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Japan Pledges $15.5 Million in Anti-Terror Funds

FILE - Japan's Foreign Minister Fumio Kishida listens to questions from reporters at Prime Minister Shinzo Abe's official residence in Tokyo.

Japan has pledged $15.5 million to help countries in the Middle East and Africa that are battling militants from the Islamic State group.

Tokyo's Foreign Minister Fumio Kishida said Tuesday the aid would support counter-terrorism efforts, including increased border control and investigation capabilities.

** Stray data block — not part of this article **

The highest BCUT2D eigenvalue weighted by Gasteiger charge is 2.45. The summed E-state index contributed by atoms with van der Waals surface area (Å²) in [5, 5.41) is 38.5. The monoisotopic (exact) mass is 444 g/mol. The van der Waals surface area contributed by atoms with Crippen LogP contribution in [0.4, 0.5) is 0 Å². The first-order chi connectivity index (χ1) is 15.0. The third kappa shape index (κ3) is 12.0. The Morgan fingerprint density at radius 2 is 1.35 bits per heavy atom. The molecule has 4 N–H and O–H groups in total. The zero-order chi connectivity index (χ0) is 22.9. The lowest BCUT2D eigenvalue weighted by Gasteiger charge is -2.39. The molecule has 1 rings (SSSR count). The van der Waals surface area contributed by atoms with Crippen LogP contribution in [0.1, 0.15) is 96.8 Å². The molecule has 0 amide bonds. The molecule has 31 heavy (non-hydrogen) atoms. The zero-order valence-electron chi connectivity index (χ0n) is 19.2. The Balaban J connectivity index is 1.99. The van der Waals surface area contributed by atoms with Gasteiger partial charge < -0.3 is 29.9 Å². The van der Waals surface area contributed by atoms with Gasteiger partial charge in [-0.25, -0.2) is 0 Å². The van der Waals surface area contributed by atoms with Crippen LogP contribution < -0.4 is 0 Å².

More details of the aid will be unveiled by Vice Foreign Minister Yasuhide at an international anti-terror conference Thursday in Washington, a foreign ministry statement said.

The counter-terrorism package is twice the amount previously pledged by Kishida during a visit to Brussels last month. Separately, Tokyo has also pledged $200 million to help refugees fleeing Islamic State-controlled areas.

Prime Minister Shinzo Abe has vowed a tough response to the Islamic State militants, who in January beheaded two Japanese hostages - a journalist and his companion.